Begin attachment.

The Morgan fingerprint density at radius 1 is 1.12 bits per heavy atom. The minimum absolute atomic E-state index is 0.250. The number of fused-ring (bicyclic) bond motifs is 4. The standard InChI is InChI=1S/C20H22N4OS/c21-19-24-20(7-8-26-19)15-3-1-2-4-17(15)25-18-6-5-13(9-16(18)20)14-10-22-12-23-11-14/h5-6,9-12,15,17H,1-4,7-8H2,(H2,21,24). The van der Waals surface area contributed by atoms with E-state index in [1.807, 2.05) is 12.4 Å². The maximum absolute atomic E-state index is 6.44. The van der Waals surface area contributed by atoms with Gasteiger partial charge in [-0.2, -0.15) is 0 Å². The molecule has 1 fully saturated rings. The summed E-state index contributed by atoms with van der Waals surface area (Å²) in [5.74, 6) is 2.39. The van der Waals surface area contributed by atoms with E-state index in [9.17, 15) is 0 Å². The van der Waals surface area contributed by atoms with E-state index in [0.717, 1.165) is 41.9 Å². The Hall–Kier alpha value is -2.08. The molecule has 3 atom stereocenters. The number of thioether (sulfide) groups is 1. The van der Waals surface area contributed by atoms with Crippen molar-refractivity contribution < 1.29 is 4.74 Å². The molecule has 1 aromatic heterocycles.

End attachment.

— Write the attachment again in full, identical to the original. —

The Morgan fingerprint density at radius 1 is 1.12 bits per heavy atom. The minimum absolute atomic E-state index is 0.250. The number of fused-ring (bicyclic) bond motifs is 4. The standard InChI is InChI=1S/C20H22N4OS/c21-19-24-20(7-8-26-19)15-3-1-2-4-17(15)25-18-6-5-13(9-16(18)20)14-10-22-12-23-11-14/h5-6,9-12,15,17H,1-4,7-8H2,(H2,21,24). The van der Waals surface area contributed by atoms with E-state index in [1.807, 2.05) is 12.4 Å². The maximum absolute atomic E-state index is 6.44. The van der Waals surface area contributed by atoms with Gasteiger partial charge in [-0.2, -0.15) is 0 Å². The molecule has 1 fully saturated rings. The summed E-state index contributed by atoms with van der Waals surface area (Å²) in [5.74, 6) is 2.39. The van der Waals surface area contributed by atoms with E-state index in [9.17, 15) is 0 Å². The van der Waals surface area contributed by atoms with E-state index in [0.717, 1.165) is 41.9 Å². The Hall–Kier alpha value is -2.08. The molecule has 3 atom stereocenters. The number of thioether (sulfide) groups is 1. The van der Waals surface area contributed by atoms with Crippen molar-refractivity contribution < 1.29 is 4.74 Å². The molecule has 1 aromatic heterocycles.